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Octopamine
Systematic (IUPAC) name
4-(2-amino-1-hydroxy-ethyl)phenol
Identifiers
CAS number 104-14-3
ATC code C01CA18
PubChem 4581
Chemical data
Formula C 8H11NO2  
Mol. mass 153.178
Synonyms Norsympatol, Norsynephrine
Pharmacokinetic data
Bioavailability  ?
Metabolism  ?
Half life < 15 Minutes in insects. Theorized to be longer in animals.
Excretion  ?
Therapeutic considerations
Pregnancy cat.  ?
Legal status
Routes  ?
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Octopamine is a biogenic amine that is closely related to noradrenaline, and has noradrenergic and dopaminergic effects.[1] Biosynthesis of the D(-) enantiomer is by β-hydroxylation of tyramine by the enzyme dopamine β-hydroxylase. Synthetic octopamine can be prepared by laboratory synthesis.[2] Other common names for octopamine include: para-hydroxy-phenyl-ethanolamine, benzemethanol, norsympathol, norsynephrine, para-octopamine, beta-hydroxy-tyramine and others.

Contents

Role in invertebrates

Octopamine was first discovered by Italian scientist Vittorio Erspamer in 1948[3] in the salivary glands of the octopus and has since been found to act as neurotransmitter, neurohormone and neuromodulator in invertebrates. It is widely used in energy-demanding behaviours by all insects, crustaceans (crabs, lobsters, crayfish), and spiders. Such behaviours include flying, egg-laying, and jumping.

The best-understood role for octopamine is in the locust jump. Here it modulates muscle activity, making the leg muscles contract more effectively. This is at least in part due to an increase in the rate of contraction and of relaxation.

In the honey bee and fruit fly, octopamine has a major role in learning and memory. In the firefly, octopamine release leads to light production in the lantern.

Octopamine also plays a role in mollusks, though the role of octopamine has been examined only in the central nervous system of the model organism, the pond snail.

Heberlein et al. [4] have conducted studies of alcohol tolerance in fruit flies; they found that a mutation that caused octopamine deficiency also caused lower alcohol tolerance.[5][6][7][8]

The emerald cockroach wasp stings the host for its larvae (a cockroach) in the head ganglion (brain). The venom blocks octopamine receptors[9] and the cockroach fails to show normal escape responses, grooming itself excessively. It becomes docile and the wasp leads it to the wasp's den by pulling its antenna like a leash. [10]

Role in vertebrates

In vertebrates, octopamine also replaces norepinephrine in sympathetic neurons with chronic use of monoamine oxidase inhibitors. It is responsible for the common side-effect profile of orthostatic hypotension with these agents.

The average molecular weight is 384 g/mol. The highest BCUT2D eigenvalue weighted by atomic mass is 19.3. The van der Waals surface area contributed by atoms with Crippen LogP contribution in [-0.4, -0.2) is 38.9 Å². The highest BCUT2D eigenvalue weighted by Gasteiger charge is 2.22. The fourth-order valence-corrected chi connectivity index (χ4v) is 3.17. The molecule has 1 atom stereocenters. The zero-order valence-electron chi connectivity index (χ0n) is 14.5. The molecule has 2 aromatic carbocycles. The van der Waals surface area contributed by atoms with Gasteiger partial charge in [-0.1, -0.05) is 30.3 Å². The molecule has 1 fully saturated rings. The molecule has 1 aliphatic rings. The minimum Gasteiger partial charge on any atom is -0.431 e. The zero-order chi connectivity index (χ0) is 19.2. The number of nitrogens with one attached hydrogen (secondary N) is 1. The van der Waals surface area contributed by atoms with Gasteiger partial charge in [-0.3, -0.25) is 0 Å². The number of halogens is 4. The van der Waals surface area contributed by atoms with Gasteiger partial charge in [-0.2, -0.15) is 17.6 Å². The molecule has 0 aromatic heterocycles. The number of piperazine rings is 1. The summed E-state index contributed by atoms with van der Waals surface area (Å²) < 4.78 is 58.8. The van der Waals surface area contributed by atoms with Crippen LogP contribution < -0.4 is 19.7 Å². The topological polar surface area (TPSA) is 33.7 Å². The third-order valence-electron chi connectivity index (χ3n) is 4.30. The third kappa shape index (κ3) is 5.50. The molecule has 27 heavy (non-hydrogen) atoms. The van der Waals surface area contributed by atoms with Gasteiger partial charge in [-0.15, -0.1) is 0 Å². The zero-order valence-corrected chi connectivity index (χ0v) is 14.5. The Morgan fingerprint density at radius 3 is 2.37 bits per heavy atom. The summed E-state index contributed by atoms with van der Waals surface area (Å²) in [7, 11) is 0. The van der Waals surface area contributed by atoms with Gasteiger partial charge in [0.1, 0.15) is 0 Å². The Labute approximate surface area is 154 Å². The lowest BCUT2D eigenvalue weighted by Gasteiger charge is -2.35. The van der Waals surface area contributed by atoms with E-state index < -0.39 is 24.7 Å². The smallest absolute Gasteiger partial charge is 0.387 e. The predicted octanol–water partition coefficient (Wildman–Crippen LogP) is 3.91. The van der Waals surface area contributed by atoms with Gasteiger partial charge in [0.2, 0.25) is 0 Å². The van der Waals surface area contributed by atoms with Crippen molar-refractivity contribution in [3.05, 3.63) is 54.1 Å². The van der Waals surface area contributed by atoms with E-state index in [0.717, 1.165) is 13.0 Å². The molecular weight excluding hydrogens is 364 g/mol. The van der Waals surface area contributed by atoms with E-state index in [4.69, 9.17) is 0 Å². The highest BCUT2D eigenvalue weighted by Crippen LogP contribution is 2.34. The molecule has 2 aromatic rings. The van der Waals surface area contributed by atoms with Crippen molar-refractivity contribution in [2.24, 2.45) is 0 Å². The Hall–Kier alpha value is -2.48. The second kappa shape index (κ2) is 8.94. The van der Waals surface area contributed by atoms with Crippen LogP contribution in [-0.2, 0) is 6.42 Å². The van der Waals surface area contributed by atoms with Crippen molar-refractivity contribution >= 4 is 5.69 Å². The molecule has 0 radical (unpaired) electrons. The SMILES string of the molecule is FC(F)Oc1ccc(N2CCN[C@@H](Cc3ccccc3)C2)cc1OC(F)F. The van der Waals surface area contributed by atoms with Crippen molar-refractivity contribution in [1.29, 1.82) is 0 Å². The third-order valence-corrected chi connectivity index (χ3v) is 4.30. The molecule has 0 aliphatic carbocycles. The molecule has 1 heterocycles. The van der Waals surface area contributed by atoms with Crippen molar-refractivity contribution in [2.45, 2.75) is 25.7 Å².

In mammals, octopamine may mobilize the release of fat from adipocytes (fat cells), which has led to its promotion on the internet as a slimming aid. However, the released fat is likely to be promptly taken up into other cells, and there is no evidence that octopamine facilitates weight loss. Octopamine may also increase blood pressure significantly when combined with other stimulants, as in some weight loss supplements. [11] [12]

Due to lack of research, much is not known about octopamine or its role in humans.

See also

References

  1. ^ Jagiełło-Wójtowicz E (1979). "Mechanism of central action of octopamine". Pol J Pharmacol Pharm 31 (5): 509–16. PMID 121158.  
  2. ^ US patent 2,585,988 (Asscher, 1952)
  3. ^ Erspamer, V., Active substances in the posterior salivary glands of Octopoda. 2. Tyramine and octopamine (oxyoctopamine) Acta Pharmacologica et Toxicologica 4 (3-4): 224-247 1948.
  4. ^ Molecular Genetic Analysis of Ethanol Intoxication in Drosophila melanogaster, Ulrike Heberlein, Fred W. Wolf, Adrian Rothenfluh and Douglas J. Guarnieri, Integrative and Comparative Biology 2004 44(4):269-274; doi:10.1093/icb/44.4.269
  5. ^ Moore, M. S., Dezazzo, J., Luk, A. Y., Tully, T., Singh, C. M., and Heberlein, U. (1998) Ethanol intoxication in Drosophila: Genetic and pharmacological evidence for regulation by the cAMP pathway. Cell 93, 997-1007
  6. ^ Tecott, L. H. and Heberlein, U. (1998) Y do we drink? Cell 95: 733-735
  7. ^ Bar Flies: What our insect relatives can teach us about alcohol tolerance., Ruth Williams, Naked Scientist
  8. ^ ‘Hangover gene’ is key to alcohol tolerance, Gaia Vince, NewScientist.com news service, 22 August 2005
  9. ^ How to make a zombie cockroach, Nature News, 29 September 2007
  10. ^ Gal, Ram; Rosenberg, Lior Ann; Libersat, Frederic (22 November 2005). "Parasitoid wasp uses a venom cocktail injected into the brain to manipulate the behavior and metabolism of its cockroach prey". Archives of Insect Biochemistry and Physiology 60 (4): 198–208. doi:10.1002/arch.20092. http://www3.interscience.wiley.com/journal/112152224/abstract.  
  11. ^ Minerd, Jeff (Sept 12, 2005). "Ephedra-Free Supplements Not Necessarily Risk-Free". MedPage Today. http://www.medpagetoday.com/Cardiology/Hypertension/tb1/1713?pfc=101&spc=235. Retrieved 2009-09-12.  
  12. ^ Haller, CA, et al. (2005) "Hemodynamic effects of ephedra-free weight-loss supplements in humans" Am J Med 118:998-1003 http://dx.doi.org/10.1016/j.amjmed.2005.02.034

Further reading

  • P.D. Evans, "Octopamine", in Comprehensive Insect Physiology, 11, 499, Oxford University Press 1985.
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